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Block Island may get tough on mandatory masks

I turned up over the weekend for the seasonal start of fast ferry service from New London to Block Island, to check on passenger mask wearing.

Rhode Island Gov. Gina Raimondo last week chastised passengers on the Block Island Ferry out of Point Judith for not wearing masks, warning that it threatened the island's precarious situation in a pandemic: there is no hospital on the island.

She was responding to pictures that have been circulating of many maskless passengers on the crowded ferries to Block Island.

A war on the topic began raging on social media soon after news reports of the governor's comments, as islanders pleaded with visitors to respect their health measures. Many responded in posts they would stop visiting the island.

The island's Town Council last week ordered the drafting of an ordinance requiring masks for everyone everywhere in public on the island, inside and outside.

Councilors will consider it at their meeting Wednesday. They are responding to reports of no masks on the ferries and on the crowded streets around Old Harbor.

At first, as I checked on mask wearing for the Block Island Express ferry in New London over the weekend, the situation looked good. Every single passenger I saw hand over a ticket at the boat's gangway was wearing a mask.

But then, as they emerged on the boat's large top sun deck, the masks were largely gone. By the time the boat left the dock, barely anyone on the crowded top deck was wearing a mask.

I could hear, even as so many mingled around the deck not wearing masks, the boat's recorded announcement that masks were required at all times.

I couldn't tell whether passengers inside, behind the tinted windows, were wearing masks. I also don't know whether ferry staff might have circulated later through the crowds, asking for compliance.

I was on a ferry out of Point Judith earlier in the season, and there was no attempt by the crew to make those not wearing masks put one on.

Indeed, no one on the crew put a stop to a cooler party on the top deck, in which passengers without masks were passing around fresh cocktails made openly from a big bottle of Tito's vodka.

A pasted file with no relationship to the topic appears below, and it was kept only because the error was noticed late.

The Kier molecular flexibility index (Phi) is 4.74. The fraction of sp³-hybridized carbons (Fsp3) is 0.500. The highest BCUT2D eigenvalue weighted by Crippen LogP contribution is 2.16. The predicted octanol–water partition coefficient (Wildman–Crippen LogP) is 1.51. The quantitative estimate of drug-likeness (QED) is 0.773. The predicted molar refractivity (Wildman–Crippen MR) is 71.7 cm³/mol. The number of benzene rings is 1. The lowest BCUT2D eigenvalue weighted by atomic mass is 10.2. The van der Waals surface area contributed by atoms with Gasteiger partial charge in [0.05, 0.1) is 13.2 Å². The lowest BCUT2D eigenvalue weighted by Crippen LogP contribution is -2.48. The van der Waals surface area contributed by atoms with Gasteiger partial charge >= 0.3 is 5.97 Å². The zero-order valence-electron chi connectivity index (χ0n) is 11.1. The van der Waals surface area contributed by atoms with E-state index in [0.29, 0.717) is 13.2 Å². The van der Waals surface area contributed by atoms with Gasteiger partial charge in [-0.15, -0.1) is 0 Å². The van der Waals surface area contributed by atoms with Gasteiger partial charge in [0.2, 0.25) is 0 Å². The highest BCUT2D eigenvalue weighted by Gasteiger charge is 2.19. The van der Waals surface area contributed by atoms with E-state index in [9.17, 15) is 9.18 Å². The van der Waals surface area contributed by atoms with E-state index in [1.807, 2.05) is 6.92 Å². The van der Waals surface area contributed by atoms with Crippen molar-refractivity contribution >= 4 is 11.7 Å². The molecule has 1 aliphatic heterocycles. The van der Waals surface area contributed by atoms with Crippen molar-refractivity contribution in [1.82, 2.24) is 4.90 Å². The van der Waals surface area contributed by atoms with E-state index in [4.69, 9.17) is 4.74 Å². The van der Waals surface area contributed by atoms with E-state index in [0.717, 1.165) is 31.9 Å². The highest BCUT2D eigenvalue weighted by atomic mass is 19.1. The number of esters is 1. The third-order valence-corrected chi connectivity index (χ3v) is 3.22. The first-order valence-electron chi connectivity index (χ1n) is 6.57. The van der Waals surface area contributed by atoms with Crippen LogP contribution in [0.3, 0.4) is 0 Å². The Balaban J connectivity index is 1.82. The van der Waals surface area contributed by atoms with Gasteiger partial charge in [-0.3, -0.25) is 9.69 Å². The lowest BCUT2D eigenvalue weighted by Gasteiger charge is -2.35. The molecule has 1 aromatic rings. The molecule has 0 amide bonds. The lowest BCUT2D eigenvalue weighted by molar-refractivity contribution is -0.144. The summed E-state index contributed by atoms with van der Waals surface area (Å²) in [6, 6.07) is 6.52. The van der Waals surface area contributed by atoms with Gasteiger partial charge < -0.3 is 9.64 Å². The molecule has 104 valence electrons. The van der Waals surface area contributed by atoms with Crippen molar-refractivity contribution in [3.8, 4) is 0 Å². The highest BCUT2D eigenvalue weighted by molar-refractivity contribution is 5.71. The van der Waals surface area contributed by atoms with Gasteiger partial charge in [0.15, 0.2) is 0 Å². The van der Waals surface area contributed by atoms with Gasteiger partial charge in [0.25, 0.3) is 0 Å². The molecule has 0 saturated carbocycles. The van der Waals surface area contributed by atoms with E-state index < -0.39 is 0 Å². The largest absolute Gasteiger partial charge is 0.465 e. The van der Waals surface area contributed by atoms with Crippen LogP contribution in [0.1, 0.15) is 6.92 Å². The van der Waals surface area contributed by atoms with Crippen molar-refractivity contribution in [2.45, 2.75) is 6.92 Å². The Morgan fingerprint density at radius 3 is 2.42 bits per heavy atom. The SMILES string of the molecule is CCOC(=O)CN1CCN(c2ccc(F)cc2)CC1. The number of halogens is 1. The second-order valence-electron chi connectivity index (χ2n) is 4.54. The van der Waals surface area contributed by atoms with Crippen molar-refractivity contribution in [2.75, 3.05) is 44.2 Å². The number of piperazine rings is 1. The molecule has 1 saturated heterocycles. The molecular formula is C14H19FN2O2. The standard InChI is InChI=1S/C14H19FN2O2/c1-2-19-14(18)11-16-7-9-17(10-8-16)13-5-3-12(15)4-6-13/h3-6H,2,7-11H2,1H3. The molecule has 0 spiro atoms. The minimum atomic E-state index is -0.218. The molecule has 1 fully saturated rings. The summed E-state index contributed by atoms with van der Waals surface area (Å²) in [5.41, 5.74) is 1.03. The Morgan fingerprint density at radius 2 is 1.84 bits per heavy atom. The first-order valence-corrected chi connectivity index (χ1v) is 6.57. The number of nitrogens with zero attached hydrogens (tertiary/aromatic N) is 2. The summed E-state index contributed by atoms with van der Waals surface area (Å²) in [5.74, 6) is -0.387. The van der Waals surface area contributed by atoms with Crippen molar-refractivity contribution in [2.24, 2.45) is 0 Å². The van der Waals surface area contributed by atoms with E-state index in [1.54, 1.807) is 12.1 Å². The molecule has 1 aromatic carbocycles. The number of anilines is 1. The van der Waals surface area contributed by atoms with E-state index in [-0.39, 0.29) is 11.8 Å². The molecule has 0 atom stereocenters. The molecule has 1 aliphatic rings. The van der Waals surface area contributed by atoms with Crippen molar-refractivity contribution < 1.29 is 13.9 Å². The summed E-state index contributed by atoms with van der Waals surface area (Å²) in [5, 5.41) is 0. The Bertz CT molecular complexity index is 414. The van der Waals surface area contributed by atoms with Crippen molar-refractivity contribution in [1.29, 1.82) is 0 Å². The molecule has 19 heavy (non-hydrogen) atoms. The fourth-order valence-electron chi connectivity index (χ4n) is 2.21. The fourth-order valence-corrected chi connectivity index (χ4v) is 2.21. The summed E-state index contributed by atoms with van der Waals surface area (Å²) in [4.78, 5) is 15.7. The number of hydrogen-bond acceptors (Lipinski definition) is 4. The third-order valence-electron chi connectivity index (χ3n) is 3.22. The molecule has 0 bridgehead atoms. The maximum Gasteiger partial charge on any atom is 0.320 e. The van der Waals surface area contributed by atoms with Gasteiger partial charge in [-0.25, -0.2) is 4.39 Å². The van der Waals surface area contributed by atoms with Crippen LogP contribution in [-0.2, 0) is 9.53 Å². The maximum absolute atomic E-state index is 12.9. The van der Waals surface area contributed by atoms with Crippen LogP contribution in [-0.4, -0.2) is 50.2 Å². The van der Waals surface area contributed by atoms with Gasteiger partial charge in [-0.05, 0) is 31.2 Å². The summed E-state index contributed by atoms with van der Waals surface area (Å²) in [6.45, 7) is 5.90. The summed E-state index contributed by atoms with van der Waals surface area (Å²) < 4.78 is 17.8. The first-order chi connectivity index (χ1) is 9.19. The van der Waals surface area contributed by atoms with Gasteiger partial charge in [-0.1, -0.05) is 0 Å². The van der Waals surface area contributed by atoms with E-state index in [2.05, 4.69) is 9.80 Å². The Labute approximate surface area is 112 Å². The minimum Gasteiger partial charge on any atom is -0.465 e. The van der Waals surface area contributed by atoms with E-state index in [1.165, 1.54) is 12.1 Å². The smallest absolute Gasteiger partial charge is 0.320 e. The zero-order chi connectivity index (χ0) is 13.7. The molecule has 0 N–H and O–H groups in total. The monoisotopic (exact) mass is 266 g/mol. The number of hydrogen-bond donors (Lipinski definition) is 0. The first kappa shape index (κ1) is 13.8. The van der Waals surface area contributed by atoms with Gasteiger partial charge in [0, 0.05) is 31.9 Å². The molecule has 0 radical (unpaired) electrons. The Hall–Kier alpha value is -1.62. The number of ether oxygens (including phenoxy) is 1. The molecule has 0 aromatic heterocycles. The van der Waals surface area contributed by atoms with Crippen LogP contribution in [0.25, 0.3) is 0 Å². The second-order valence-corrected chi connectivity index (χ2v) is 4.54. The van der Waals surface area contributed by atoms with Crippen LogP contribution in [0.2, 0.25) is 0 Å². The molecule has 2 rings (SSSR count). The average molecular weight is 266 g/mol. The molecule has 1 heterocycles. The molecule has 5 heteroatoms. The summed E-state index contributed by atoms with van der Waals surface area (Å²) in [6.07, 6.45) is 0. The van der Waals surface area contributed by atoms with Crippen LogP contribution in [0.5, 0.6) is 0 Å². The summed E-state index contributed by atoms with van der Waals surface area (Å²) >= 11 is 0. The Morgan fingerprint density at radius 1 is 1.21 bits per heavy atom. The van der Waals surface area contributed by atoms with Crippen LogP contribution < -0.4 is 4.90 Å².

I was puzzled why Raimondo chose to scold the ferry passengers and not the Point Judith-based ferry for the lack of mask compliance. In fact, she complimented the ferry company for making recorded announcements and adding another boat to reduce crowding.

Is it that hard to send crew members around to remind people to keep masks on?

The passengers I saw waiting for and riding public buses in New London on the weekend, just beyond the ferry property, were all wearing masks. I'm sure the drivers enforce it.

"I was in my car (thank goodness) on the 5 p.m. ferry last night, and there were so many maskless people squished together. It felt like everyone was treating their day trip like a trip away from precautions," said one of the many posters on the topic on the Block Island Times Facebook page.

Some posters said they saw good mask compliance.

Some residents noted in their posts that the island remained COVID-19-free at the outset of the tourist season, partly as a result of diligent quarantine rules through the spring.

Some expressed alarm at the crowds without masks because the ferry is the only means off and on the island for some with underlying medical conditions that make them more vulnerable. Some island residents regularly ride the ferry for chemotherapy treatments on the mainland, the posters said.

I am continually surprised by the rude and aggressive behavior of people who refuse to abide by mask rules intended to protect others. It's not brave or macho or an assertion of your personal liberty to accept the protections others provide you and not reciprocate.

You might as well spit on strangers. It's the same thing in my mind, worse if you might be contagious in these strange times.

To do it on an island where you are a guest seems especially egregious.

This is the opinion of David Collins.

d.collins@theday.com

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